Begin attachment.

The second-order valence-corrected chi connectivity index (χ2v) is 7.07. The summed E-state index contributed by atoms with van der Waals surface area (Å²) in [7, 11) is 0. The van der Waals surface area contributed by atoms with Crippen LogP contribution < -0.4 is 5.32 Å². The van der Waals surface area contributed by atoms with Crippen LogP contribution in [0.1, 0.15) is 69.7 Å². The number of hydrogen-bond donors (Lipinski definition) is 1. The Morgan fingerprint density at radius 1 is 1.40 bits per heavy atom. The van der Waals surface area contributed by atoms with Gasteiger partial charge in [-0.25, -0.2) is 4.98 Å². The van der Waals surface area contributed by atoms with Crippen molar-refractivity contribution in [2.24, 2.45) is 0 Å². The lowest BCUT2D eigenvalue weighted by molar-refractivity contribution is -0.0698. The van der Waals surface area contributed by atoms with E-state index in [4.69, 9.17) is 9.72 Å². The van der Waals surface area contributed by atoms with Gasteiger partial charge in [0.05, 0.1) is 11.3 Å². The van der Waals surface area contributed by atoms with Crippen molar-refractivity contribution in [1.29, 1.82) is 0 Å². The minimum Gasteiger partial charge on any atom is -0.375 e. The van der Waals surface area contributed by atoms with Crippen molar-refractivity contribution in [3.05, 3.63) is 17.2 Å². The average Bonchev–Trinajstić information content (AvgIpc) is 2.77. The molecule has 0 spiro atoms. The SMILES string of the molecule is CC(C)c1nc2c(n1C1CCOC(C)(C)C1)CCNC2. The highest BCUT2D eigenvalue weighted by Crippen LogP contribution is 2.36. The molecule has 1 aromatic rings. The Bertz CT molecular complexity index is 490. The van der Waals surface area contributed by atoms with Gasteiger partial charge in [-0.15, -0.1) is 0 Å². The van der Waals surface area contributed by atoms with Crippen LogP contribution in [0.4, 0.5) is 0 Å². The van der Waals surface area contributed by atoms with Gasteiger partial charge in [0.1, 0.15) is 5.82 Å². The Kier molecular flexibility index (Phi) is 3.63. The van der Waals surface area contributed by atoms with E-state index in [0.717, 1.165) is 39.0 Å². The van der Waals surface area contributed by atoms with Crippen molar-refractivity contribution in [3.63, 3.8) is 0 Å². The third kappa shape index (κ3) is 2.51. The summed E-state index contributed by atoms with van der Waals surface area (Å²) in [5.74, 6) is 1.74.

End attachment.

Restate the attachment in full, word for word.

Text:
The second-order valence-corrected chi connectivity index (χ2v) is 7.07. The summed E-state index contributed by atoms with van der Waals surface area (Å²) in [7, 11) is 0. The van der Waals surface area contributed by atoms with Crippen LogP contribution < -0.4 is 5.32 Å². The van der Waals surface area contributed by atoms with Crippen LogP contribution in [0.1, 0.15) is 69.7 Å². The number of hydrogen-bond donors (Lipinski definition) is 1. The Morgan fingerprint density at radius 1 is 1.40 bits per heavy atom. The van der Waals surface area contributed by atoms with Gasteiger partial charge in [-0.25, -0.2) is 4.98 Å². The van der Waals surface area contributed by atoms with Crippen molar-refractivity contribution in [2.24, 2.45) is 0 Å². The lowest BCUT2D eigenvalue weighted by molar-refractivity contribution is -0.0698. The van der Waals surface area contributed by atoms with E-state index in [4.69, 9.17) is 9.72 Å². The van der Waals surface area contributed by atoms with Gasteiger partial charge in [0.05, 0.1) is 11.3 Å². The van der Waals surface area contributed by atoms with Crippen molar-refractivity contribution in [1.29, 1.82) is 0 Å². The minimum Gasteiger partial charge on any atom is -0.375 e. The van der Waals surface area contributed by atoms with Crippen molar-refractivity contribution in [3.05, 3.63) is 17.2 Å². The average Bonchev–Trinajstić information content (AvgIpc) is 2.77. The molecule has 0 spiro atoms. The SMILES string of the molecule is CC(C)c1nc2c(n1C1CCOC(C)(C)C1)CCNC2. The highest BCUT2D eigenvalue weighted by Crippen LogP contribution is 2.36. The molecule has 1 aromatic rings. The Bertz CT molecular complexity index is 490. The van der Waals surface area contributed by atoms with Gasteiger partial charge in [-0.15, -0.1) is 0 Å². The van der Waals surface area contributed by atoms with Crippen LogP contribution in [0.4, 0.5) is 0 Å². The van der Waals surface area contributed by atoms with Gasteiger partial charge in [0.1, 0.15) is 5.82 Å². The Kier molecular flexibility index (Phi) is 3.63. The van der Waals surface area contributed by atoms with E-state index in [0.717, 1.165) is 39.0 Å². The van der Waals surface area contributed by atoms with Crippen molar-refractivity contribution in [3.63, 3.8) is 0 Å². The third kappa shape index (κ3) is 2.51. The summed E-state index contributed by atoms with van der Waals surface area (Å²) in [5.74, 6) is 1.74.